The tributes from the nation’s political leaders were deeply personal. Vice President Joe Biden said he remembered thinking of Inouye: "I wish I could be more like that man. He’s a better man than I am."
Former President Bill Clinton described Inouye as "one of the most remarkable Americans I have ever known."
Israel’s Netanyahu vows to build
JERUSALEM (AP) -- Israel’s prime minister has vowed to build in Jerusalem despite criticism from the United Nations, dismissing the international body in particularly strong terms.
"The capital of the Jewish people for the past 3,000 years is Jerusalem," Benjamin Netanyahu told Israel’s Channel 2 television on Friday. "So I will say in the clearest way possible, the Western Wall in not occupied territory and I don’t care what the U.N. will say," he added, referring to the wall Jews consider their holiest place for prayer.
The U.N. last month endorsed a de facto Palestinian state in the West Bank, east Jerusalem and Gaza, areas Israel won in the 1967 war, but which the world views as occupied territory.
Iowa court: Bosses
have right to fire ‘irresistible’ workers
IOWA CITY, Iowa (AP) -- The Iowa Supreme Court says a dentist did not commit gender discrimination when he fired an attractive female assistant he viewed as a threat to his marriage.
The court ruled Friday that a boss can fire an employee he considers an "irresistible attraction," even if the employee has done nothing wrong.
The decision is the first in Iowa, but in line with rulings elsewhere.
Justices rejected a discrimination lawsuit filed by Melissa Nelson, who was fired by Fort Dodge dentist James Knight in 2010.
Nelson had worked in Knight’s office for 10 years. She and Knight eventually started texting outside work about personal matters. Knight’s wife, who also worked at the office, found out and demanded Nelson’s firing.
Knight’s lawyer says the court’s decision is "in favor of family values."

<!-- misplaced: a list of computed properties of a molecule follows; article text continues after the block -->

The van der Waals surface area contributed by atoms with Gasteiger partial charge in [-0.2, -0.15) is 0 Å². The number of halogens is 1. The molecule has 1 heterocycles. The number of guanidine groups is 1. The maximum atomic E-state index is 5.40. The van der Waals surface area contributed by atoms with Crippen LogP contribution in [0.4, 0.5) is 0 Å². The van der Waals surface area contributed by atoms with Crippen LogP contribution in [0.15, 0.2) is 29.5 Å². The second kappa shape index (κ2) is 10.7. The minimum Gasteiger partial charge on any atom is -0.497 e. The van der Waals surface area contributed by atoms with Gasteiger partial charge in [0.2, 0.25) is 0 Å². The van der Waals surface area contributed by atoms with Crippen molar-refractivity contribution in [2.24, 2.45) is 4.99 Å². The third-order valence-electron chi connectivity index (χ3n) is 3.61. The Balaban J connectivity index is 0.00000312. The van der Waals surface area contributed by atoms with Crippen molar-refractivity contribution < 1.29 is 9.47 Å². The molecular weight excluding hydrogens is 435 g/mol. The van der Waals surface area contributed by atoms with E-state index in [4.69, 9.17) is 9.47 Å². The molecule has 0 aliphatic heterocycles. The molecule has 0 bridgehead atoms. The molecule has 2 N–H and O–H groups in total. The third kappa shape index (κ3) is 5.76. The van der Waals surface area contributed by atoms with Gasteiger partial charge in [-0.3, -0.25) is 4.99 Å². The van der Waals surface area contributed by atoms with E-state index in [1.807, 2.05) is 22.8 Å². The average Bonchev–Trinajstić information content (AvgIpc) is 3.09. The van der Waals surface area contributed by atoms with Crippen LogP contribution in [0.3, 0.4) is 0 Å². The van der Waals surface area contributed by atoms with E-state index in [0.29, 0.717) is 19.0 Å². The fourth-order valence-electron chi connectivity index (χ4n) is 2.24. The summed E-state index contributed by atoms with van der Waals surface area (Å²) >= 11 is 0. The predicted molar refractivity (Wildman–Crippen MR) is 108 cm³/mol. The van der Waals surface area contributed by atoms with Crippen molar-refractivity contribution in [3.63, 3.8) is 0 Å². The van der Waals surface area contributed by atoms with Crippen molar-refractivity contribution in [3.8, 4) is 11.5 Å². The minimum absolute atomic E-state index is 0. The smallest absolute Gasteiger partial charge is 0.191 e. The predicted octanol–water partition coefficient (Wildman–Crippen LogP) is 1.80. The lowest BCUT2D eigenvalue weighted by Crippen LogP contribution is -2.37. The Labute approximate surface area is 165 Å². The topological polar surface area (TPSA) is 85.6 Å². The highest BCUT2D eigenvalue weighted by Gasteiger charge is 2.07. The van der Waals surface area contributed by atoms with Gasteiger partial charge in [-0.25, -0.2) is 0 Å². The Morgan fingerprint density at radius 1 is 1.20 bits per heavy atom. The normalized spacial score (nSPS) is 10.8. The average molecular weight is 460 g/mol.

ban dismays U.S. adoption groups
NEW YORK (AP) -- U.S.-based advocates of international adoption have grown accustomed to bad news in recent years and now have new cause for dismay: a bill moving through Russia’s parliament that would bar Americans from adopting Russian children.
The measure won overwhelming approval Friday in the lower house of parliament. It’s retaliation for a new U.S. law imposing sanctions on Russians deemed to be human rights violators.
The fate of the bill is uncertain. It needs approval by parliament’s upper house and by President Vladimir Putin. Yet already it has added to an array of controversies and policy changes that have muddled the image of international adoption in the U.S.
The number of foreign adoptions has plunged overall in the past eight years, with an especially sharp drop from Russia.
Ala. woman sleeps through tornado ripping off roof
MOBILE, Ala. (AP) -- An Alabama woman says she fell asleep on the couch watching TV and didn’t notice a tornado that ripped off part of her roof and damaged most of her home.
Betty Russell of Mobile said Friday that she had no idea anything was wrong until firefighters and neighbors came to check on her.
When she walked outside, she saw that huge trees had fallen across the south side of her home, including the bedroom where she normally sleeps.
The 76-year-old has lived in the home for more than 50 years. She says angels protected her. Repairs to the home will have to wait until after she celebrates Christmas with her family.
Friend: Ex-British PM Thatcher in hospital after bladder operation
LONDON (AP) -- Former British Prime Minister Margaret Thatcher is recuperating at a hospital after an operation to remove a bladder growth, a friend said Friday.
The 87-year-old Thatcher went to see her doctor after experiencing some discomfort and subsequently had the growth removed, according to longtime adviser Tim Bell.
The operation was "completely satisfactory," Bell said. He said he couldn’t go into detail as to the nature of the growth and declined to name the hospital, saying he did not want it to be inundated with calls.
Thatcher, Britain’s first female prime minister, has been in fragile health since she suffered a series of small strokes more than a decade ago. Although she has occasionally appeared at private functions, she has not made public statements for some time.
Thatcher was not well enough to join Britain’s queen for a lunch with former and serving prime ministers earlier this year, and two years ago she missed an 85th birthday party thrown for her by Prime Minister David Cameron at his official residence at No. 10 Downing Street. But in October she was well enough to mark her birthday with a lunch out in London with her son Mark and his wife.